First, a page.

Here’s a second description of that so-called "crisis" in action: "We’re not in a completely isolated bubble here. Yes, it’s having an impact certainly — the subprime mortgage losses and that kind of stuff," notes BJ Adams, owner of BJ Adams & Co. Real Estate in Aspen and Snowmass Village.
"Now, foreclosures are not going on in our market ... and that has not changed. What has in fact happened in our market is that even the people who have the wherewithal to buy — and most of our clientele has not been impacted by what’s going on in the rest the country — their psyche has been shaken a little bit. They’re just not sure what lies ahead, and when you don’t have tremendous confidence in the immediate future you might dither a little."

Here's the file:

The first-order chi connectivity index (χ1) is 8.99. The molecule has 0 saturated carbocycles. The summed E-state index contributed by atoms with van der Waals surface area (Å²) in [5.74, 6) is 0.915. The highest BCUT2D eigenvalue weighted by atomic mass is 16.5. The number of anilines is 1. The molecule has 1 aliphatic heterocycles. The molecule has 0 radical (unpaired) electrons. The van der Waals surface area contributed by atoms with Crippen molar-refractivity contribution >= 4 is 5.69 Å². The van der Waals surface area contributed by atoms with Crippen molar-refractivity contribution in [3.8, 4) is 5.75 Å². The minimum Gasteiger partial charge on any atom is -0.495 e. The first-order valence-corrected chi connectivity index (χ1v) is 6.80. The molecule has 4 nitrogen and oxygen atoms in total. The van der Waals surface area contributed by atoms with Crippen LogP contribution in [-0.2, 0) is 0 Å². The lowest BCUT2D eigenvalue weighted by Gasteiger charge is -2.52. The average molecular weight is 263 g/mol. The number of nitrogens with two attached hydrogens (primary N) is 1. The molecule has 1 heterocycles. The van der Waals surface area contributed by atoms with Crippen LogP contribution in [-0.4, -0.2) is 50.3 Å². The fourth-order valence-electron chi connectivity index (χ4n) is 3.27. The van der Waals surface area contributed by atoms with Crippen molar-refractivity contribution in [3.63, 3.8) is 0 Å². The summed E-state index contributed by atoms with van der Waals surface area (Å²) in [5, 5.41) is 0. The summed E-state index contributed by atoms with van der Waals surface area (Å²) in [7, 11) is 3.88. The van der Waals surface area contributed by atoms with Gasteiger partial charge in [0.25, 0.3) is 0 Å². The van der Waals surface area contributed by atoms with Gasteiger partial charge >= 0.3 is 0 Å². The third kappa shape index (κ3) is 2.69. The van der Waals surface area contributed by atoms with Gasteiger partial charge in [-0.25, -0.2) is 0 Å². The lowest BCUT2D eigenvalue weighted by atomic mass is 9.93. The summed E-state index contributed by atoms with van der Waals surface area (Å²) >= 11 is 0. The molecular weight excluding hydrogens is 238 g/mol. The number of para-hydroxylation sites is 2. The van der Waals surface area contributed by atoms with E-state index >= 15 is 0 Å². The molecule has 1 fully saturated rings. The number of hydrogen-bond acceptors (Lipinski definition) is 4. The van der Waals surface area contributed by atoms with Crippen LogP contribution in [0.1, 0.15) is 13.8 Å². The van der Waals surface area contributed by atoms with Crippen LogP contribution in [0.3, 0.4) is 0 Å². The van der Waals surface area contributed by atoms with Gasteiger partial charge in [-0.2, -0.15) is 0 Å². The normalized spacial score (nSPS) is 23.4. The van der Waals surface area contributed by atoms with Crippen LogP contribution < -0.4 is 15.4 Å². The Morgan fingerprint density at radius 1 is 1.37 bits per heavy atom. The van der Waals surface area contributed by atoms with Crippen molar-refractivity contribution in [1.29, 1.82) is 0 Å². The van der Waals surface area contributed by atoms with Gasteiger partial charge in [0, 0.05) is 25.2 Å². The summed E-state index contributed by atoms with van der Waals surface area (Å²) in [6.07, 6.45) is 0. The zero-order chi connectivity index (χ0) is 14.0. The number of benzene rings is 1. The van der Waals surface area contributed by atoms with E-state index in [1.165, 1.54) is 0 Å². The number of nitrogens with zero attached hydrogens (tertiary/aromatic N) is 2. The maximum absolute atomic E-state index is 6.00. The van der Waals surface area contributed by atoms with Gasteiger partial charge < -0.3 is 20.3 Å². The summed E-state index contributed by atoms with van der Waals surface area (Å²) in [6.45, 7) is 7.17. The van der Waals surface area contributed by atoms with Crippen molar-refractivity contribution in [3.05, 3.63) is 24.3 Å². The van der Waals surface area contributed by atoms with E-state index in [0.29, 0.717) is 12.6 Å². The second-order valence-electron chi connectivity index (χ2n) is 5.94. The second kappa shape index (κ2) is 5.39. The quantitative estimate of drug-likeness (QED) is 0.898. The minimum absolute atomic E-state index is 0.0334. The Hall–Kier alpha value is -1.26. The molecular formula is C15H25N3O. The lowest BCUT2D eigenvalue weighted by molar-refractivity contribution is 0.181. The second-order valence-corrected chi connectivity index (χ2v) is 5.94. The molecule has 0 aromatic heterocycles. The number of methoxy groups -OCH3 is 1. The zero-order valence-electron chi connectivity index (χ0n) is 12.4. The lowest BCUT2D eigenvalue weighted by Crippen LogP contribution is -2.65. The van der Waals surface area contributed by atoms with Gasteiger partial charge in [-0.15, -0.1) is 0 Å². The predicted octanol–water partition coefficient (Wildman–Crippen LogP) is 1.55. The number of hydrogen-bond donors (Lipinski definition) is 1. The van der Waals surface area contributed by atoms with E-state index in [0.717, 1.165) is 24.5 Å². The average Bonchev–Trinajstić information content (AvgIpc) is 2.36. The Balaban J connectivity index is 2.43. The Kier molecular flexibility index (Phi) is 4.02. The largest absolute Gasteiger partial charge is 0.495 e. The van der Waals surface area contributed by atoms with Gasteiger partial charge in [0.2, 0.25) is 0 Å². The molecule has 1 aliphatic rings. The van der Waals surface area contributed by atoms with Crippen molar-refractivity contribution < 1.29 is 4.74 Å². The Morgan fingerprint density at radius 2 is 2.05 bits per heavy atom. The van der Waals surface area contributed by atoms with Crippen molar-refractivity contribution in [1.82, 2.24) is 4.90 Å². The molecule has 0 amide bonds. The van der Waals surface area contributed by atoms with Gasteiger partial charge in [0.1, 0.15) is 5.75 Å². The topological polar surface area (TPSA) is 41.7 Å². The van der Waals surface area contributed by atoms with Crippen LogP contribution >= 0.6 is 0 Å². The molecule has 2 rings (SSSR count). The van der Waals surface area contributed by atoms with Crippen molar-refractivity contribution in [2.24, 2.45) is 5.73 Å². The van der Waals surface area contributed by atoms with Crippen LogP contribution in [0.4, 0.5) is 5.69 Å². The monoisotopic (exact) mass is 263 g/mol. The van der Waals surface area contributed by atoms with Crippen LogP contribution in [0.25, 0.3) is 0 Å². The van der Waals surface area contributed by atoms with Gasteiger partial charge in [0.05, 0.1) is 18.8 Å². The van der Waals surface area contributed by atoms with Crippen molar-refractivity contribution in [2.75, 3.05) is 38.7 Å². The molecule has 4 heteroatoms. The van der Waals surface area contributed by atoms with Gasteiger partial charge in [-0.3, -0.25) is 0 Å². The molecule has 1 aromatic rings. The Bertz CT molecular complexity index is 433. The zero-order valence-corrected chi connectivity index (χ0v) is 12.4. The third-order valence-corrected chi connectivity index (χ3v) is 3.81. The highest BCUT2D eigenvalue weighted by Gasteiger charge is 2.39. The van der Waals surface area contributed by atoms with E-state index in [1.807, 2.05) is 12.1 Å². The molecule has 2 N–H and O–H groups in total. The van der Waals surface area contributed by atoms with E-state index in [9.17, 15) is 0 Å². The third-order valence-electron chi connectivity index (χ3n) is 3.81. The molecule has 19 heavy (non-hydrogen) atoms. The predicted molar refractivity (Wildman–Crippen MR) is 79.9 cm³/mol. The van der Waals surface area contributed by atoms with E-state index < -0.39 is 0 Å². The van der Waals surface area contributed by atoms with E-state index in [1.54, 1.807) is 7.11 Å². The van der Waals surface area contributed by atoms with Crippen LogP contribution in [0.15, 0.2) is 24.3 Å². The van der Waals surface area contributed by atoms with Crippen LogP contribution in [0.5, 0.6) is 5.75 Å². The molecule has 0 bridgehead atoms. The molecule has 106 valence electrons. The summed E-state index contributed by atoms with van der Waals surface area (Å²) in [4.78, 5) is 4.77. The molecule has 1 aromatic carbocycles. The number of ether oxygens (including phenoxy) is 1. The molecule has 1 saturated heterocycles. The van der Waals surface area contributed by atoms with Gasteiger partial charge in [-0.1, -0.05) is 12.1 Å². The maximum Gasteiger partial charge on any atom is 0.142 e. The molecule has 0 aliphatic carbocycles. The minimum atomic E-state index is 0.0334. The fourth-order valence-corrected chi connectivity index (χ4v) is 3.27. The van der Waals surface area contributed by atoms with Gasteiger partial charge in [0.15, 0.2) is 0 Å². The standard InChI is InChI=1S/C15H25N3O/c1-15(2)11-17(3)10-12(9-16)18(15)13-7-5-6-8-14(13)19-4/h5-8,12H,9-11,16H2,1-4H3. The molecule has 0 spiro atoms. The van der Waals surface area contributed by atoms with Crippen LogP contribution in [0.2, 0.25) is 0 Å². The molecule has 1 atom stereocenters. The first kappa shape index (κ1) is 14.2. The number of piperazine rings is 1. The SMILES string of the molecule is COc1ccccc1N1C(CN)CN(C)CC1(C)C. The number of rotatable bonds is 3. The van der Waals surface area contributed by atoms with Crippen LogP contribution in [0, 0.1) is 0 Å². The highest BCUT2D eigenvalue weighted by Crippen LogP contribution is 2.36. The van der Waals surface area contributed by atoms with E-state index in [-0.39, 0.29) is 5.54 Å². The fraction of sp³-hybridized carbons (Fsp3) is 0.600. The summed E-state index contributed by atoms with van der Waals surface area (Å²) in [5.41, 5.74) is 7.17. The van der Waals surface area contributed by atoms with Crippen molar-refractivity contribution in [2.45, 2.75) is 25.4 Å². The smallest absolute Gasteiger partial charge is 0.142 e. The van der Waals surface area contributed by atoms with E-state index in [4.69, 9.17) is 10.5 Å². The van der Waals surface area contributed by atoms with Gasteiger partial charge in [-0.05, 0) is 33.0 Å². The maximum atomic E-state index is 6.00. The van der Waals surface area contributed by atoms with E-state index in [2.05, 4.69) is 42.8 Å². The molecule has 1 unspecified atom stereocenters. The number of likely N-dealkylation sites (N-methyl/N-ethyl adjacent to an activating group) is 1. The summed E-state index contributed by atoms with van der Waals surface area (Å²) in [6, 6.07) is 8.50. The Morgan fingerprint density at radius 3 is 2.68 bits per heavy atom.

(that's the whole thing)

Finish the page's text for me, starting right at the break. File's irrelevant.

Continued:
The upshot of such shaken confidence in Aspen and Snowmass Village?
"I wouldn’t say it’s a seller’s market, but I would say it’s a more balanced market," Adams says. "But that also depends on the neighborhood you’re looking at. Where there is some competition, where there might be a condominium complex with three- or four-bedroom condos for sale more or less at the same price — with that dynamic you might be able to buy a little bit better than you could have a year ago. But if you’re trying to buy a ski-in, ski-out house, for example in Snowmass, they’re hardly ever on the market, and you are going to pay record prices."
Oh, but Aspen/Snowmass Village must be some kind of freak exception, correct? Hardly. Vail, currently in a building boom, is seeing real estate prices that might eclipse those of the Aspen-Snowmass area by a smidgen. Resort town Realtors themselves can hardly grasp how great it is.
"It’s amazing," said one in Vail, who asked not to be named. "I sold something yesterday for full price. Sellers want full price here; it’s just unbelievable. Obviously, they don’t read the newspapers. I’ve got another big deal going, and the seller won’t budge. The buyer is from Wall Street. He goes, ‘Is the guy deaf, dumb and blind?’"